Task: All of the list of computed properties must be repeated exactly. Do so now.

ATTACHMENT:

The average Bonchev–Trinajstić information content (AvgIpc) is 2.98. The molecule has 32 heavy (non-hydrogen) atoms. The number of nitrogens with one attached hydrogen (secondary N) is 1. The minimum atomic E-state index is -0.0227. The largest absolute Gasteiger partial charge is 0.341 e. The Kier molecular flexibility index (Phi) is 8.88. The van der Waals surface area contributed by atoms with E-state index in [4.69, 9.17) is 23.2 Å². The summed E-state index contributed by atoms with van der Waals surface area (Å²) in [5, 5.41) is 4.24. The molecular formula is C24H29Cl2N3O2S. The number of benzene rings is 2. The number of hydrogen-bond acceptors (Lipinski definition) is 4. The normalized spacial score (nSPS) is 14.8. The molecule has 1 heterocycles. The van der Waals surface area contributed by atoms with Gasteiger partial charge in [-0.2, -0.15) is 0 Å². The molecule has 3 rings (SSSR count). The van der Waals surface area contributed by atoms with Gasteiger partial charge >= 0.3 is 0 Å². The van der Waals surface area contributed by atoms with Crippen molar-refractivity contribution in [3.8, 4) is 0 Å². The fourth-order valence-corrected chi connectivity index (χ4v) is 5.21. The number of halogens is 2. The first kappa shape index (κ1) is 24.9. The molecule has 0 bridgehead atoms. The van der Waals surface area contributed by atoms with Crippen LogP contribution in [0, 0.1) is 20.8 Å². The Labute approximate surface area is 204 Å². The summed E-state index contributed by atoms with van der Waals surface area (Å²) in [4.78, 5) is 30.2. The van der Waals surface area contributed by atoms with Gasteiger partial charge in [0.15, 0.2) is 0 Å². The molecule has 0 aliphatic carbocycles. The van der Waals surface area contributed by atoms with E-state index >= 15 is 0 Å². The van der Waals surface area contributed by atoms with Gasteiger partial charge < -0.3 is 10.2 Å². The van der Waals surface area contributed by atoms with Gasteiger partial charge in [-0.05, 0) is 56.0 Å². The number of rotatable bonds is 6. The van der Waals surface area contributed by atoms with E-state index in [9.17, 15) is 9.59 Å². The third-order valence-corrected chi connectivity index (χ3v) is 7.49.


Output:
The average Bonchev–Trinajstić information content (AvgIpc) is 2.98. The molecule has 32 heavy (non-hydrogen) atoms. The number of nitrogens with one attached hydrogen (secondary N) is 1. The minimum atomic E-state index is -0.0227. The largest absolute Gasteiger partial charge is 0.341 e. The Kier molecular flexibility index (Phi) is 8.88. The van der Waals surface area contributed by atoms with E-state index in [4.69, 9.17) is 23.2 Å². The summed E-state index contributed by atoms with van der Waals surface area (Å²) in [5, 5.41) is 4.24. The molecular formula is C24H29Cl2N3O2S. The number of benzene rings is 2. The number of hydrogen-bond acceptors (Lipinski definition) is 4. The normalized spacial score (nSPS) is 14.8. The molecule has 1 heterocycles. The van der Waals surface area contributed by atoms with Gasteiger partial charge in [-0.2, -0.15) is 0 Å². The molecule has 3 rings (SSSR count). The van der Waals surface area contributed by atoms with Gasteiger partial charge >= 0.3 is 0 Å². The van der Waals surface area contributed by atoms with Crippen molar-refractivity contribution in [3.8, 4) is 0 Å². The fourth-order valence-corrected chi connectivity index (χ4v) is 5.21. The number of halogens is 2. The first kappa shape index (κ1) is 24.9. The molecule has 0 bridgehead atoms. The van der Waals surface area contributed by atoms with Crippen LogP contribution in [0, 0.1) is 20.8 Å². The Labute approximate surface area is 204 Å². The summed E-state index contributed by atoms with van der Waals surface area (Å²) in [4.78, 5) is 30.2. The van der Waals surface area contributed by atoms with Gasteiger partial charge in [0.15, 0.2) is 0 Å². The molecule has 0 aliphatic carbocycles. The van der Waals surface area contributed by atoms with E-state index >= 15 is 0 Å². The van der Waals surface area contributed by atoms with Gasteiger partial charge < -0.3 is 10.2 Å². The van der Waals surface area contributed by atoms with Gasteiger partial charge in [-0.05, 0) is 56.0 Å². The number of rotatable bonds is 6. The van der Waals surface area contributed by atoms with E-state index in [9.17, 15) is 9.59 Å². The third-order valence-corrected chi connectivity index (χ3v) is 7.49.